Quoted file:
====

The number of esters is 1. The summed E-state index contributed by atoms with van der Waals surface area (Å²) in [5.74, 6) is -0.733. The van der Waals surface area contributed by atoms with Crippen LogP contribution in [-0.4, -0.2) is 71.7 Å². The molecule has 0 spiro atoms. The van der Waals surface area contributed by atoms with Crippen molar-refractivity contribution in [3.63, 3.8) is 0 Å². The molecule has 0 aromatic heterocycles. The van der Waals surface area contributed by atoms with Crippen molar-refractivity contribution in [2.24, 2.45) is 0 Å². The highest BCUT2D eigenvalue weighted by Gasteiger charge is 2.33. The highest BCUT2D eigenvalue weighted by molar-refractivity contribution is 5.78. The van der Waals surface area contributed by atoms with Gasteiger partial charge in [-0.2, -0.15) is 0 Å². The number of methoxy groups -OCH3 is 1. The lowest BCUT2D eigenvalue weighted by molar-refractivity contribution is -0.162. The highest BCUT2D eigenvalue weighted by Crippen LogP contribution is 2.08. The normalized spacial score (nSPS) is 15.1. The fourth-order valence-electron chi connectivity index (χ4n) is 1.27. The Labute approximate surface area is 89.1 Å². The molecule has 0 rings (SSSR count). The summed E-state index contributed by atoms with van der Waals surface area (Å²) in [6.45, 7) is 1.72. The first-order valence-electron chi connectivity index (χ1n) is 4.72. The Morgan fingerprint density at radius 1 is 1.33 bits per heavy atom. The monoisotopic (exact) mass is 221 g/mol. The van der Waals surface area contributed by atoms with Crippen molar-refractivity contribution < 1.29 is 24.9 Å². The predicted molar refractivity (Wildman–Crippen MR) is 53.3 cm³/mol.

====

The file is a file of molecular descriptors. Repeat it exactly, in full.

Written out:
The number of esters is 1. The summed E-state index contributed by atoms with van der Waals surface area (Å²) in [5.74, 6) is -0.733. The van der Waals surface area contributed by atoms with Crippen LogP contribution in [-0.4, -0.2) is 71.7 Å². The molecule has 0 spiro atoms. The van der Waals surface area contributed by atoms with Crippen molar-refractivity contribution in [3.63, 3.8) is 0 Å². The molecule has 0 aromatic heterocycles. The van der Waals surface area contributed by atoms with Crippen molar-refractivity contribution in [2.24, 2.45) is 0 Å². The highest BCUT2D eigenvalue weighted by Gasteiger charge is 2.33. The highest BCUT2D eigenvalue weighted by molar-refractivity contribution is 5.78. The van der Waals surface area contributed by atoms with Gasteiger partial charge in [-0.2, -0.15) is 0 Å². The number of methoxy groups -OCH3 is 1. The lowest BCUT2D eigenvalue weighted by molar-refractivity contribution is -0.162. The highest BCUT2D eigenvalue weighted by Crippen LogP contribution is 2.08. The normalized spacial score (nSPS) is 15.1. The fourth-order valence-electron chi connectivity index (χ4n) is 1.27. The Labute approximate surface area is 89.1 Å². The molecule has 0 rings (SSSR count). The summed E-state index contributed by atoms with van der Waals surface area (Å²) in [6.45, 7) is 1.72. The first-order valence-electron chi connectivity index (χ1n) is 4.72. The Morgan fingerprint density at radius 1 is 1.33 bits per heavy atom. The monoisotopic (exact) mass is 221 g/mol. The van der Waals surface area contributed by atoms with Crippen molar-refractivity contribution < 1.29 is 24.9 Å². The predicted molar refractivity (Wildman–Crippen MR) is 53.3 cm³/mol.